Do you think then that I should keep everything constant but change my kneading method (or actually include one since I'm now just doing stretches)? Also, perhaps increasing my temperature fridge to allow the proofing? Or proofing actually outside the fridge? Perhaps increase the time of bulk fermentation?

I appreciate a lot of having a different view on this topic!




mwilson's picture

How do you measure 0.008% yeast?

Your bulk is plenty sufficient.

The bread cross-sections show large cells at the bottom. The expanding gas is being restricted by the weight of the dough because it is insufficiently risen. An over-proved dough would show larger cells at the top due to a fully or near collapsed structure which would result in flat and wide loaves. Whereas you have a good dome.

Personally I would shift the fridge time earlier so that you end up with a cold bulk rather than cold proof. I would refrigerate at the point the dough starts to feel "puffy". And after the cold bulk I would allow the dough to come to temperature (approx. 1hr) before shaping and rising at room temperature.

I know that considerably changes the recipe but that is, what I would do. You don't have to do that, but my example may help you to see where you can make changes that you are comfortable with.

Also If you decide to include some kneading (which I highly recommend) do it at the beginning immediately after mixing. You can then follow that with folds if you want...



idaveindy's picture

.4 grams / 500 grams  = .0008

.0008 * 100 = .08%

How did you measure the yeast, did you weigh it (grams), or measure it by volume (ml) ?


I also am curious as to whether you still wish to follow Forkish's formula, or completely depart from it and work towards another goal.


Poldarn's picture

Hello friends!

Sorry, I got lost with so many 0s… I use 0.4gr per 500gr of flour. That is a 0.08% as idaveindy correctly pointed out. I measure it in a scale with 0.1gr precision, so I’m fairly confident that that is the right amount.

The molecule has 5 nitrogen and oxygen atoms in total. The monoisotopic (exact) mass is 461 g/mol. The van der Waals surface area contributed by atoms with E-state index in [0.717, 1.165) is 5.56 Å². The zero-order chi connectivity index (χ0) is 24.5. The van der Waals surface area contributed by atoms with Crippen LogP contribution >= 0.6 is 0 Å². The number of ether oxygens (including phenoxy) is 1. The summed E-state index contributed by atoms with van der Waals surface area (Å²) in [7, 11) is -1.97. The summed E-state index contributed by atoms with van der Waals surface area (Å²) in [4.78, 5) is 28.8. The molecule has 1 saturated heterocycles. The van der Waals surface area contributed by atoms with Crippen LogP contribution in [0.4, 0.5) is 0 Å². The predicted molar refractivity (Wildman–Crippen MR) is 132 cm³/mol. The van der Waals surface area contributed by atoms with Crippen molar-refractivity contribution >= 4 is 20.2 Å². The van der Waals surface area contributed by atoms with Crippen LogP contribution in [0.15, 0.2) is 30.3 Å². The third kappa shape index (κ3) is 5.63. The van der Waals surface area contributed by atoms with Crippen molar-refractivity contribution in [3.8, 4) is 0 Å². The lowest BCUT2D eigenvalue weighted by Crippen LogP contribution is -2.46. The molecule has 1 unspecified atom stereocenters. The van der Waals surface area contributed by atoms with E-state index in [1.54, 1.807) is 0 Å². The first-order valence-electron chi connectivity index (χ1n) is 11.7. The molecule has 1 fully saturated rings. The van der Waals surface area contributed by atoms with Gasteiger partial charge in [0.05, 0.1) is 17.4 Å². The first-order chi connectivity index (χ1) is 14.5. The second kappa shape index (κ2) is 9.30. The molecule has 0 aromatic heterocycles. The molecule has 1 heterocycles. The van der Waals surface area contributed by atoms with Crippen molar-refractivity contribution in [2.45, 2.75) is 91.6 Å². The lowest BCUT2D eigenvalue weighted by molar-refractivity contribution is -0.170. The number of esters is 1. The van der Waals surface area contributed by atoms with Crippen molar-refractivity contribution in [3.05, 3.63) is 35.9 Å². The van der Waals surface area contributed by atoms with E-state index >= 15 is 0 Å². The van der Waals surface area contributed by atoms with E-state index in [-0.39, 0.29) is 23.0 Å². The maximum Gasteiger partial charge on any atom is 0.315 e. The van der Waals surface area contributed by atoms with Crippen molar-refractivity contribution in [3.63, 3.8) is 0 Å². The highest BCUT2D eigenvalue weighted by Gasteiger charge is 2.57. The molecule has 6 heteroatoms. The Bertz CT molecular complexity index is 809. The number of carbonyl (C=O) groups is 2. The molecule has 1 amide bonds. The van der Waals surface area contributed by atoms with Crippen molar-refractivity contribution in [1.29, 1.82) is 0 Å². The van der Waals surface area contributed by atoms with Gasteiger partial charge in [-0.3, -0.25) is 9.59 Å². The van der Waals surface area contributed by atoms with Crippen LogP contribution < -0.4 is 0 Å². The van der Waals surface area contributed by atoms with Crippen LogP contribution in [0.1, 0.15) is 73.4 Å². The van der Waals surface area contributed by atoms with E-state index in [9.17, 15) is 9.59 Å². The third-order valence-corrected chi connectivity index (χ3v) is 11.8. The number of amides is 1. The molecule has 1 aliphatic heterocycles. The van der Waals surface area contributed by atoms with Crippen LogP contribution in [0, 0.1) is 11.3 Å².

Let me share it with you an experiment I’ve done to try different advices from idaveindy and mwilson. With this attempt I did two breads and I wanted to see:

1.    What would happen if I keep the fermentation times the same but the temperature of the 1st bulk fermentation is reduced from 26°C (78.8F) to 23°C (73.4F) (bread1 and bread2)
2.    What would happen if I do only 3 “coil and fold” to the dough (bread 1) Vs the breads I did previously with 9 stretches
3.    What would happen if instead of the 3 “coil and fold” I do an extensive kneading to the dough (bread 2)

This time, as I saw that hydration does not play any role in the size and lightness of the crumb, I decided to reduce it to 75%, where I feel more comfortable.

The process went as follows:

•    20 min autolysis for both
•    Mix all the ingredients
•    During 1h I did 3 “coin and folds” to bread 1 at intervals of 15’-20’
•    During the same 1h I did about 20’ kneading to bread 2.

Here is how the dough of bread1 looked after the 3 folds:

Here is how the dough of bread2 looks like after the 20 kneading. As you can see, the structure kept breaking:

•    I put them both in the proofer box at a constant temp. of 23°C (73.4F)
•    After 8h (since mixing) – 9h (since folding/kneading) the doughs looked very similar. Fluffy and nice to handle.

Here is how the dough of bread1 looked after shaping:

Here is how the dough of bread2 looked after shaping. This dough was way nicer to handle, looked like it had better structure and better consistency. I was very curious about the results with this one!

•    I left them in the fridge for 12h a temp of 7-8°C (45F). After this time, none of them looked puffy… they looked exactly the same as my previous ones. A bit compact and dense, but the finger print remained unfilled.

Here is how the dough of bread1 looked just before the fridge proofing, after the fridge proofing, and after scoring. It looked like it had a nice well-developed crumb already.

Here is how the dough of bread2 looked just before the fridge proofing, after the fridge proofing, and after scoring. This one looked like it had even more developed crumb!

•    I bake them both under the same conditions and same time.

And here were the expected results:

Bread1 - about 49cm of vertical circumference


Bread2 - about 46cm of vertical circumference

Crumb Bread1 VS Bread2:

As you can see, it has been a “failure”! Bread1 has come out bigger than Bread2 but none of them got a lighter open crumb!

Here my conclusions:

•    The kneading of Bread2 hasn’t helped at all. I got the exactly same results (if not better) with a simply 3 stretches than after 20’ hard kneading.
•    The overdevelopment of the gluten is not probably the cause. Bread1 got way less stretches than my previous bread in this thread the temp. of the bulk fermentation was also reduced.

At this stage and after reading the comments I’m more puzzled than before and unsure if the dough is underproofed or overproofed….

My aim is simply to understand how to make an open lighter crumb. Not because of aesthetic reasons, but because sometimes my breads are a bit too dense, and if I know the key aspect that makes the crumb lighter, I will be able to apply it if needed.

Any ideas? Did anyone go through the same struggle?


MTloaf's picture